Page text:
The film company’s insurer is reportedly covering losses arising from one out of seven production delays or stoppages
Film company Paramount Pictures is suing its insurance company over failing to cover the costs of a series of Covid-related production delays for the latest Mission Impossible film, starring actor Tom Cruise.
As reported in The Guardian, the studio - which is behind the production of upcoming film Mission: Impossible 7, featuring Cruise as a secret agent - has been stopped seven times since filming initially began in February 2020 in Venice, due to the Covid-19 pandemic beginning in Europe.
Filming was halted later that same month and could not restart as planned in Rome during March 2020 as a result of the nationwide lockdown that was introduced by the Italian government to control the spread of coronavirus.
The film’s production has been halted four times in Italy and a further three times since filming was moved to the UK, between February 2020 and June 2021.
Some of these production delays and stoppages were due to lockdown restrictions, while others - including the most recent in June 2021 in the UK - were due to a cast member testing positive for Covid-19.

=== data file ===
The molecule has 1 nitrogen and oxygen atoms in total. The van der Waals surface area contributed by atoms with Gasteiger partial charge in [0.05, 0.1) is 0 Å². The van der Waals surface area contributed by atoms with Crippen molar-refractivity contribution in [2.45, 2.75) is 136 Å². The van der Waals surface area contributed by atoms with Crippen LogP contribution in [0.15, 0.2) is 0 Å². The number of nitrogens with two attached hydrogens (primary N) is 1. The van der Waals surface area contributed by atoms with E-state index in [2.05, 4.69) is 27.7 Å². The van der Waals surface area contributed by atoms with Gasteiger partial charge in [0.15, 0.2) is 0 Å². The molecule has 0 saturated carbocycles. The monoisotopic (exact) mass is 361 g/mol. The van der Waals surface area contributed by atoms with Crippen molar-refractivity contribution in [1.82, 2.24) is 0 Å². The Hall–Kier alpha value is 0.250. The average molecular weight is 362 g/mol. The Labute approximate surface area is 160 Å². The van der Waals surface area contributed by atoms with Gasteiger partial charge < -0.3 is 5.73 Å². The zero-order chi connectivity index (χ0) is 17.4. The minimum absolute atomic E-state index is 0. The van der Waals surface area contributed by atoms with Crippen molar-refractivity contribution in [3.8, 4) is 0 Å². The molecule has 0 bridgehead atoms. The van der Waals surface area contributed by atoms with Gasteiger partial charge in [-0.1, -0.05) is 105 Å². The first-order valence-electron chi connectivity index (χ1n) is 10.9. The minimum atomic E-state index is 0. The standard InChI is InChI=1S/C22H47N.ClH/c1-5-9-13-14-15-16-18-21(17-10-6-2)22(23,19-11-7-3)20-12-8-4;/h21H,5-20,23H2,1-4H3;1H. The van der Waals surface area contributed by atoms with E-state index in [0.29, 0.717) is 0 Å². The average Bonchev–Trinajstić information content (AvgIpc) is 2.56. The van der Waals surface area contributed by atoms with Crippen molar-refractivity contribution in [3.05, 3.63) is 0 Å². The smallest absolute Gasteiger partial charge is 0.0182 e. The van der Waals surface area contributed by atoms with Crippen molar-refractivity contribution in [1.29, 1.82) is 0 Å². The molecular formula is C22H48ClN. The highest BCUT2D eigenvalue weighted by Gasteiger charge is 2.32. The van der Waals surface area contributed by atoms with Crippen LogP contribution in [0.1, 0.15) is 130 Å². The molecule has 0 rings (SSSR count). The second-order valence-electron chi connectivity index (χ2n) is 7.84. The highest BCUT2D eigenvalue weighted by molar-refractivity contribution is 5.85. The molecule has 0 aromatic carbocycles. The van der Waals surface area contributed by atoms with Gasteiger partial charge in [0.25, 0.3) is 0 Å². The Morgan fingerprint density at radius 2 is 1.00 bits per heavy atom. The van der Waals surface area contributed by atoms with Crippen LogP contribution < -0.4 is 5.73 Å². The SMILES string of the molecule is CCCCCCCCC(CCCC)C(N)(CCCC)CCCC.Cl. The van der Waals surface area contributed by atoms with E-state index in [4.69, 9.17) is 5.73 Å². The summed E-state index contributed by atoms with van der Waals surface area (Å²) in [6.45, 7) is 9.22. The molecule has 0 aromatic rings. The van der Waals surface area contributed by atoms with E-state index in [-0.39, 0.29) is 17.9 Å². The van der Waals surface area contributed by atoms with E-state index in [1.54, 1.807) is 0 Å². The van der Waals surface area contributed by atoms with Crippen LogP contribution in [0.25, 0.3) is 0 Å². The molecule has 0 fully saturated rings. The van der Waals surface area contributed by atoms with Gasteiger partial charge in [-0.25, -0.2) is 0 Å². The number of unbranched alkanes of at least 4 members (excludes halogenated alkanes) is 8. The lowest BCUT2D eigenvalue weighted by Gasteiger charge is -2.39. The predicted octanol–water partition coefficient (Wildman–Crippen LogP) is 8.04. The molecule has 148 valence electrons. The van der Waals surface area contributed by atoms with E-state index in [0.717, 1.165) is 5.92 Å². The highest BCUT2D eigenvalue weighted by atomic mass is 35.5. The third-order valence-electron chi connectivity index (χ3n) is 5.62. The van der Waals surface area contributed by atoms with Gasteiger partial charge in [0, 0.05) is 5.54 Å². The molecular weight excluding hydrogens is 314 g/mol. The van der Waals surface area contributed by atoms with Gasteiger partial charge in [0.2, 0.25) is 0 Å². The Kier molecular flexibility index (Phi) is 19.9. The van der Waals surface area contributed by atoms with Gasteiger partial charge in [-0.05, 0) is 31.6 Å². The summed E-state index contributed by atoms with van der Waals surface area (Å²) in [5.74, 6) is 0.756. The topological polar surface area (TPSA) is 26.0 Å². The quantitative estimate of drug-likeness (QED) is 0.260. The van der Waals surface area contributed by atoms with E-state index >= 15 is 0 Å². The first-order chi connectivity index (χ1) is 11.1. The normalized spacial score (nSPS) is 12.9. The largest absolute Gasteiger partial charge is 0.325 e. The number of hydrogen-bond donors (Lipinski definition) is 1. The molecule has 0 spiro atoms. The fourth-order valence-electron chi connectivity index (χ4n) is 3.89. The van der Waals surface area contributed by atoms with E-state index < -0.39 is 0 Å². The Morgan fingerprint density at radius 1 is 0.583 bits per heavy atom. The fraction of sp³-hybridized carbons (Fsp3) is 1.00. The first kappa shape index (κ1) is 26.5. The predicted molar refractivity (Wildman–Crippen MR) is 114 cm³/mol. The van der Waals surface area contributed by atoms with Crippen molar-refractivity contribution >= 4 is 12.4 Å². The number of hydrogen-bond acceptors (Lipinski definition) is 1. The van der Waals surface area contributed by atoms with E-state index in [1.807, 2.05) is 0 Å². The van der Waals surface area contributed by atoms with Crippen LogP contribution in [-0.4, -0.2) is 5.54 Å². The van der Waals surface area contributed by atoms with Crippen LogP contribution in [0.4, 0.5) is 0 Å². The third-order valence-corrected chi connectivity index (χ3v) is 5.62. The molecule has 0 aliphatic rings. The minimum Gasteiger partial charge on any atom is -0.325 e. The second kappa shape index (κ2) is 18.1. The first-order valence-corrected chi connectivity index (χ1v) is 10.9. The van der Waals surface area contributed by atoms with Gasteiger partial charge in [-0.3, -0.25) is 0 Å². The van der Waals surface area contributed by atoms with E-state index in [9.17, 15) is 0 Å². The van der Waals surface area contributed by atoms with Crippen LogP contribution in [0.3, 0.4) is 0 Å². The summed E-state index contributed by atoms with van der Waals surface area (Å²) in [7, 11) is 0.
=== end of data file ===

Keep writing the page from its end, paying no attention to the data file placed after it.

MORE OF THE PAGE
Paramount Pictures filed its lawsuit in the US federal court in California - this alleged that the company’s insurer failed to pay out for all but one of the stoppages.
Lawyers representing Paramount said the studio was covered for losses in excess of $100m (£72.6m) resulting from Covid-linked delays and stoppages.
Yet the film company has accused its insurer, US-based Federal Insurance Company, of breach of contract because it has allegedly only agreed to pay out £3.6m for the first production delay, rather than cover all of the stoppages.
Delays and stoppages
The impact of production delays on Mission Impossible 7 was originally revealed in December 2020 after an audio file was release of Cruise ranting at colleagues on the film’s set following alleged breaches of social distancing.
On the recording, the actor can be heard telling crew members that any further breaches would result in that person being “fired” and that other film industry workers would lose their jobs due to shutdowns.
Insurance Times has contacted Chubb, the parent company of Federal, for comment.